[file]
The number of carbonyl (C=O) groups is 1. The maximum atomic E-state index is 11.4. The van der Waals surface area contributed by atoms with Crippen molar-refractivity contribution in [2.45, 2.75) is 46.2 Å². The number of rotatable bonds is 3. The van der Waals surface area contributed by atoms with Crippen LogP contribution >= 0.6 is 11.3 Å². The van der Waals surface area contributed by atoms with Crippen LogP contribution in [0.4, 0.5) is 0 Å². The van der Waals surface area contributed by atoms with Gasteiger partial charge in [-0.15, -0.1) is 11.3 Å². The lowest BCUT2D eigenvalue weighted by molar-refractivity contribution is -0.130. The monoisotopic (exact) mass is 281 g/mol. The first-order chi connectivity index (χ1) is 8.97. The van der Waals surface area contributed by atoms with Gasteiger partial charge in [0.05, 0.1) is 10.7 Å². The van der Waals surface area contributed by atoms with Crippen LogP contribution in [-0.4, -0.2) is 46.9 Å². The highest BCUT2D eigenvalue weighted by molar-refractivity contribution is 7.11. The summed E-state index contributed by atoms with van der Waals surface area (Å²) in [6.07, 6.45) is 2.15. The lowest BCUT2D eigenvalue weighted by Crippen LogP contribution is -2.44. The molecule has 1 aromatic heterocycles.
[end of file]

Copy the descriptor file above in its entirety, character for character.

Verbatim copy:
The number of carbonyl (C=O) groups is 1. The maximum atomic E-state index is 11.4. The van der Waals surface area contributed by atoms with Crippen molar-refractivity contribution in [2.45, 2.75) is 46.2 Å². The number of rotatable bonds is 3. The van der Waals surface area contributed by atoms with Crippen LogP contribution >= 0.6 is 11.3 Å². The van der Waals surface area contributed by atoms with Crippen LogP contribution in [0.4, 0.5) is 0 Å². The van der Waals surface area contributed by atoms with Gasteiger partial charge in [-0.15, -0.1) is 11.3 Å². The lowest BCUT2D eigenvalue weighted by molar-refractivity contribution is -0.130. The monoisotopic (exact) mass is 281 g/mol. The first-order chi connectivity index (χ1) is 8.97. The van der Waals surface area contributed by atoms with Gasteiger partial charge in [0.05, 0.1) is 10.7 Å². The van der Waals surface area contributed by atoms with Crippen LogP contribution in [-0.4, -0.2) is 46.9 Å². The highest BCUT2D eigenvalue weighted by molar-refractivity contribution is 7.11. The summed E-state index contributed by atoms with van der Waals surface area (Å²) in [6.07, 6.45) is 2.15. The lowest BCUT2D eigenvalue weighted by Crippen LogP contribution is -2.44. The molecule has 1 aromatic heterocycles.